Dubai now generates 413MW from MBR solar plant

Dubai now generates 413MW from MBR solar plant
Published: 2 May 2018 - 6:31 a.m.
By: Baset Asaba

Dubai has connected a total of 413MW solar generated power to its grid following Monday’s launch of 200MW at the Mohammed Bin Rashid Al Maktoum (MBR) solar plant.

The new addition is the first stage of the 800MW phase 3 of MBR solar park and can generate enough power for 60,000 homes.

The second and third stages of the third phase, rated at 300MW each, will be completed in 2019 and 2020, respectively.

The project stage was inaugurated by His Highness Shaikh Mohammad Bin Rashid Al Maktoum, UAE vice-president, prime minister and ruler of Dubai at its location off Al Qudra in Dubai.

The project is one of the largest in the world based on the Independent Power Producer (IPP) and its being developed by a consortium led by Abu Dhabi Future Energy Company (Masdar) and EDF Group, through its subsidiary EDF Énergies Nouvelles.

“After the inauguration of this leading milestone, solar power will now generate 4 percent of Dubai’s total installed capacity,” said Sayed Al Tayer, managing director and chief executive of Dubai Electricity and Water Authority (Dewa).

The 800MW third phase photovoltaic (PV) solar project was awarded to Abu Dhabi’s Masdar in 2016 at a then-world record levelised cost of energy (LCOE) of 2.99 US cents per kilowatt hour (US$29 per MWh). French utility EDF, through its EDF Energies Nouvelles unit, came onboard the next year (Read more: EDF takes Saudi stake in Dubai 800MW solar).

When complete, Phase 3 will generate electricity enough to power 160,000 homes that will displace 1.4 million tonnes of carbon dioxide emissions each year, figures from Masdar show.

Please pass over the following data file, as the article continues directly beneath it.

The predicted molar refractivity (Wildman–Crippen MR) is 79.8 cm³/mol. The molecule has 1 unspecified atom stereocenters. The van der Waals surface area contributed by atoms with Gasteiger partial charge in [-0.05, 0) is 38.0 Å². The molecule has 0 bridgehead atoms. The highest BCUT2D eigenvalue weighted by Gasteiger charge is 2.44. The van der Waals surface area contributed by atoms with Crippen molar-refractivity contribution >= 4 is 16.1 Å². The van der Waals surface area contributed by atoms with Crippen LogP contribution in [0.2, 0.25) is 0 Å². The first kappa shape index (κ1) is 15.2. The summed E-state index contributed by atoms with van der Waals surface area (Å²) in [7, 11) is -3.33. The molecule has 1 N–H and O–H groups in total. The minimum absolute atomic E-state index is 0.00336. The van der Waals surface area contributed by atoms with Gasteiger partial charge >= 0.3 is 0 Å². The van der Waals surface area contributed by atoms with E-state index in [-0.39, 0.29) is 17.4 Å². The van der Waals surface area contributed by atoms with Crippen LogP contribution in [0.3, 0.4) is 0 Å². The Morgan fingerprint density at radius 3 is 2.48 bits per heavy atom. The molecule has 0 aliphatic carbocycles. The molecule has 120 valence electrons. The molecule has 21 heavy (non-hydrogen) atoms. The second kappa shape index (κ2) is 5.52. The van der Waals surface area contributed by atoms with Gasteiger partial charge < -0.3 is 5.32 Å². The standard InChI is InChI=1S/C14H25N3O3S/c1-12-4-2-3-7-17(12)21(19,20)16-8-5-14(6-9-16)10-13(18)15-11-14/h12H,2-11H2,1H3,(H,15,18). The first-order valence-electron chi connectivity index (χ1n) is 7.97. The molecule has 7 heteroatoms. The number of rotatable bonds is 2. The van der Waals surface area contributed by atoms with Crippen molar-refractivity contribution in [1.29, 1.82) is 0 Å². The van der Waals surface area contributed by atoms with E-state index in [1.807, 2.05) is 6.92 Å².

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Sultan Al Jaber, UAE Minister of State and Masdar chairman, said that the region, which has led the way in the traditional energy sector, was now at the forefront of renewables highlighted by major projects currently underway in the UAE and Saudi Arabia.

“Masdar and Dubai Electricity and Water Authority have played an active role in enhancing the cost efficiency and productivity of renewable energy by deploying the latest advances in technology,” said Dr Al Jaber.

“Solar power complements conventional energy in a relationship that makes perfect economic sense in this region - given the number of clear, sunny days in the year – by helping to reduce energy costs through peak shaving.”

Jean-Bernard Levy, EDF Group chairman, added that the third phase was not only a “landmark development for the UAE, but it is also a significant milestone for the renewable energy industry globally”. He said: “The solar park is now a clear reference in terms of scale, cost-competiveness and execution.”

The MBR park is now generating 413MW of solar power and once complete, it will total 5,000MW.

Due to the size of the solar park, the Dubai Electricity and Water Authority (Dewa) has divided its construction into four phases. The first and second phases, which produce 13MW and 200MW respectively, are already generating clean power.

The solar park will generate solar power from a combination of photovoltaic and concentrated solar power (CSP) technologies.

Early this year, construction on the 700MW phase 4 of the MBR solar plant was launched at a cost $3.8bn and once operation commences in 2021, it’s expected to meet the demand of over 270,000 residencies in Dubai, offsetting 1.4 million tonnes of carbon dioxide (CO2) emissions per year.

Saudi Arabia-based ACWA Power and Shanghai Electric won the tender to build the 700MW CSP plant in September 2017 with a bid of USD 0.073 (EUR 0.062) per kWh, which they say is the lowest offered levelised cost of electricity globally. The project is implemented under the independent power producer (IPP) model.

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DEWA’s Al Tayer also revealed that CSP capacity at MBR solar park would be scaled to 1000MW by 2020.

He said that DEWA plans to tender another 300MW of CSP capacity as part of Phase 4 in the first quarter of 2019.

Once all this capacity comes online, the UAE will be able to meet 7 per cent of its power needs from solar by 2020.

The MBR solar plant is the first of its kind in the Middle East and North Africa, with an advanced solar tracking system to increase generation efficiency. It also uses unique technologies including over 800,000 self-cleaning solar cells that maintain a high-performance level.

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